As he’s forced to, yet again, defend the cost to the taxpayer of building a ferry terminal in Liverpool, DoI Minister Tim Baker has confirmed over £20m has been spent on the scheme so far.

Figures released by the Minister after a written question from Onchan MHK Julie Edge shows that in 2020/21 over £9m was spent on the scheme, with just under £1m being spent so far this year.

The amount spent per year on the Liverpool Ferry Terminal, broken down by budget line, since the scheme was first published

But it was during oral questions when Mr Baker came under the most scrutiny as members probed for detail on the project which is threatening to become a white elephant on the banks of the Mersey. It was confirmed in April’s Tynwald sitting that costs are will increase significantly for the project.

On Tuesday, Ms Edge asked Mr Baker what discussions the DoI has had with the Steam Packet and what decisions have been reached regarding the new half tide dock? This follows on from the recent announcement that the scheme will cost at least £5m more than expected and taxpayers are also going to have to pay for a new wall shield as the Ben-my-Chree and the new Manxman’s bow thrusters will damage it.

In his response, the Minister said the company has been discussing the replacement terminal with the DoI since ‘at least 2014’. Before it was bought out by the taxpayer, the gov had agreed a heads of term agreement with the Steam Packet that it would use the new taxpayer funded ferry terminal in Liverpool.  

He added: ‘The department and the company entered into the sea services agreement on May 31 2019, that agreement requires the company to use the new ferry terminal once it is handed over to the department.’

Mr Baker also said that the design of the new Manxman ferry, which has led in part to the need for the scour protection to be added, is a ‘matter for the Steam Packet’s board’ and not one his department had been involved in. 

However Ms Edge said she was ‘shocked’ that the DoI hadn’t discussed the design of the new ferry with the Steam Packet since that design will now cost the Manx taxpayer even more money. She added: ‘My big concern is that the contract that is in place with the Peel Group, really has caused implications for the people of the Isle of Man that perhaps nobody in here was made aware of at the time of voting for the Half-Tide Dock.’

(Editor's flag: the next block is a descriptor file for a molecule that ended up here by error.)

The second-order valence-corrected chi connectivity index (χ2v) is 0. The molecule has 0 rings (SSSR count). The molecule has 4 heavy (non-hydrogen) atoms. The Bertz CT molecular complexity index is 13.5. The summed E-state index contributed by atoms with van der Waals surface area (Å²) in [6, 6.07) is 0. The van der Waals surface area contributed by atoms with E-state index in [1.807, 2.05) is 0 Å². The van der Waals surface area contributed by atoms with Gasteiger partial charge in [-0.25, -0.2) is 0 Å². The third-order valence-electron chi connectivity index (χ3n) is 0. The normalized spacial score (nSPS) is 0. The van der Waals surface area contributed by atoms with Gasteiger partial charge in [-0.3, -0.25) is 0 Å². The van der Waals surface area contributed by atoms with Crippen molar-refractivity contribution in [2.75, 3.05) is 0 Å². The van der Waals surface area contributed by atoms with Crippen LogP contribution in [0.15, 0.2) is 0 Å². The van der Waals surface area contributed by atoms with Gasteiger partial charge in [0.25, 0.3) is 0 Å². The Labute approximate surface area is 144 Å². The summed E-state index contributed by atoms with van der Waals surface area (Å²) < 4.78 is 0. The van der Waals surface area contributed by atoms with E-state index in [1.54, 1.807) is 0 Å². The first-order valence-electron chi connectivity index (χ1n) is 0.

Ms Edge then asked Mr Baker when his department became aware of the need for reinforcements of the Mersey wall. He said it was a ‘clear contractual obligation’ when the land was bought for the ferry terminal and that ‘nothing has changed in that regard other than the development of the detailed design’.

Not content with the answers, Liberal Vannin leader Lawrie Hooper asked whether the extra costs to the taxpayer that are required because of the design of the Manxman were made clear to the Steam Packet or if the DoI was aware in terms of what the company was proposing and the additional cost that would have. 

Mr Baker said: ‘The detailed design of the ship that the Isle of Man Steam Packet Company decides to procur is entirely a matter for them. The obligation on the department is to ensure that the scour protection scheme adequately projects the landlord’s investment. Now clearly there is a connection between the types of boats and the scour protection implications, but there was no ability for the department to interfere in the Steam Packet company, an arms length body, vessel purchasing decision.’

Ms Edge said she accepted that the DoI shouldn’t interfere with the running of the Steam Packet but asked when they established it would cost more money and if the new vessel would also lead to the taxpayers having to pay for works at Heysham.

The Minister said the DoI was still designing the wall protection scheme so ‘no one can be definitive at the time of the design of the scheme or indeed the cost’.

It is worth remembering that until the gov got involved in the scheme, it was going to be funded by Peel Ports and the Steam Packet.

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